Warehouse work is rising twice as fast as the national average at $15.00 an hour, thanks to Senator Bernie Sanders.
Senator Bernie Sanders proposed the Stop BEZOS Act to tax any company with more than 500 employees whose workers accept welfare benefits, such as food stamps. This clearly applies to Amazon, a Goliath with more than 500,000 employees that pays a median salary of about $30,000 a year.
Amazon is bending to pressure from left-leaning critics, who have called the company’s labor policies unacceptable for a trillion-dollar enterprise presided over by the world’s richest human, Chief Executive Jeff Bezos.
Unemployment is less than 4 percent, so it’s becoming more difficult for companies to hire and retain low-income workers. This is particularly true in warehousing, where work can be grueling and wages are rising twice as fast as the national average.
National wage growth has actually declined slightly since President Donald Trump signed the tax cut into law.
Walmart, Target, and the Gap still don’t pay $15-an-hour floor for even part-time and temporary workers.
The Risk and Reward of Innovation In The Value of Everything: Making and Taking in the Global Economy, economist Mariana Mazzucato chips away at another myth of Silicon Valley exceptionalism: the idea that big tech and its investors deserve massive profits because they are risk-taking innovators who create value, rather than extract it. “In the case of venture capitalists,” Mazzucato writes, “their real genius appears to lie in their timing: their ability to enter a sector late, after the highest development risks had already been taken, but at an optimum moment to make a killing.” Much of the hard work of innovation, she argues, has been funded by the government, which sees little direct return. Contrary to tech industry sneering, public funds are responsible for a lot of the technology we attribute to Silicon Valley. Mazzucato points out that GPS was funded by the US Navy, touchscreen display was backed by the CIA, both the internet and SIRI were funded by the Pentagon’s DARPA, and Google’s search algorithm was funded by a National Science Foundation grant. Yet the government reaps few of the rewards. For instance, the same year the government loaned $535 million to solar-power company Solyndra, it also loaned Tesla $465 million. “Taxpayers footed the bill for Solyndra’s losses—yet got hardly any of Tesla’s” gains, she says. Solyndra has become “a byword for the government’s sorry track record when it came to picking winners,” a story that has helped keep regulators at bay, she says.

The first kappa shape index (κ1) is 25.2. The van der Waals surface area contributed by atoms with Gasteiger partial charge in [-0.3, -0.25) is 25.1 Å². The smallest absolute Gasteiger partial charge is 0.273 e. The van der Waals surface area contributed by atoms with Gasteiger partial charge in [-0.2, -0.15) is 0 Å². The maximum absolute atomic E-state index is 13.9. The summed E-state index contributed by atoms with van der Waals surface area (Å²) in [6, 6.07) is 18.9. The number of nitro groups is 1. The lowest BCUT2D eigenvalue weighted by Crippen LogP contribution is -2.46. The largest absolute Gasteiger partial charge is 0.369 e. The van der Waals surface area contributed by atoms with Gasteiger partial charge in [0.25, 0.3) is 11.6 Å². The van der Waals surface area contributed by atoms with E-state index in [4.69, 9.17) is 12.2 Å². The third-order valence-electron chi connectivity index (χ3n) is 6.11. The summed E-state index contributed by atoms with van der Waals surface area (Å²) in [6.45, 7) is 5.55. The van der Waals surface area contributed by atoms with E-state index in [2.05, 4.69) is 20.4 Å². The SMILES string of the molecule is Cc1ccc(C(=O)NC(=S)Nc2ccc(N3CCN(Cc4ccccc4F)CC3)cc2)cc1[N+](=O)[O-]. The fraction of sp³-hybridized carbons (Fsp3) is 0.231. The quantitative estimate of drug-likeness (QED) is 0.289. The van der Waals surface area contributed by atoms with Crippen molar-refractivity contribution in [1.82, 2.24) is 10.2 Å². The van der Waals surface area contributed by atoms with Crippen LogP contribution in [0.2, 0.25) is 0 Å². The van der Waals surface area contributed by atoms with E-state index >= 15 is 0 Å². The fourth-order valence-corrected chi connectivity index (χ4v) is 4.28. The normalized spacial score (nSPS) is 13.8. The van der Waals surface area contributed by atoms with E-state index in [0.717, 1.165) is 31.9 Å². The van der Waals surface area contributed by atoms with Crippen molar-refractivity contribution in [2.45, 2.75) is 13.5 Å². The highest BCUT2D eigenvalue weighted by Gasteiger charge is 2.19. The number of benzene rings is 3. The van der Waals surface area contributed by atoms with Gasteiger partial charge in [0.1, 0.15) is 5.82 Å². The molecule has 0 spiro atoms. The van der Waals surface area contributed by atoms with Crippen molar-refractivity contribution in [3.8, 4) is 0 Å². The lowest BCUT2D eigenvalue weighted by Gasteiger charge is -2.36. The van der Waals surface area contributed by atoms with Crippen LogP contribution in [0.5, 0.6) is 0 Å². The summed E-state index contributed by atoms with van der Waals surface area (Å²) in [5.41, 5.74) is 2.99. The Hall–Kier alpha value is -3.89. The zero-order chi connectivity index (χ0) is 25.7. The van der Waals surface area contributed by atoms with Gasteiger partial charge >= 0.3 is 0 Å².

What are the consequences of allowing unrestricted growth of concentrated private power, and abandoning most curbs on anticompetitive conduct? As Wu masterfully reminds us:
We have managed to recreate both the economics and politics of a century ago – the first Gilded Age – and remain in grave danger of repeating more of the signature errors of the twentieth century. As that era has taught us, extreme economic concentration yields gross inequality and material suffering, feeding an appetite for nationalistic and extremist leadership. Yet, as if blind to the greatest lessons of the last century, we are going down the same path. If we learned one thing from the Gilded Age, it should have been this: The road to fascism and dictatorship is paved with failures of economic policy to serve the needs of the general public. (14)
While increasing concentration, and its negative effects on social equity, is a general phenomenon, it is particularly concerning for what regards the Internet: “Most visible in our daily lives is the great power of the tech platforms, especially Google, Facebook, and Amazon, who have gained extraordinary power over our lives. With this centralization of private power has come a renewed concentration of wealth, and a wide gap between the rich and poor” (15). These trends have very real political effects: “The concentration of wealth and power has helped transform and radicalize electoral politics. As in the Gilded Age, a disaffected and declining middle class has come to support radically anti-corporate and nationalist candidates, catering to a discontent that transcends party lines” (15). “What we must realize is that, once again, we face what Louis Brandeis called the ‘Curse of Bigness,’ which, as he warned, represents a profound threat to democracy itself. What else can one say about a time when we simply accept that industry will have far greater influence over elections and lawmaking than mere citizens?” (15). And, I would add, what have we come to when some advocate that corporations should have veto power over public policies that affect all of us?
The effect of knowing manager salary was more substantial for employees who learned about the pay of managers who were only a few promotions away, whose shoes they could realistically aspire to fill. We find that, when the boss is fewer than five promotions away, for each 10% increase in the perceived salary of the boss, employees spend 4.3% more hours in the office, send 1.85% more emails, and sell 4.4% more.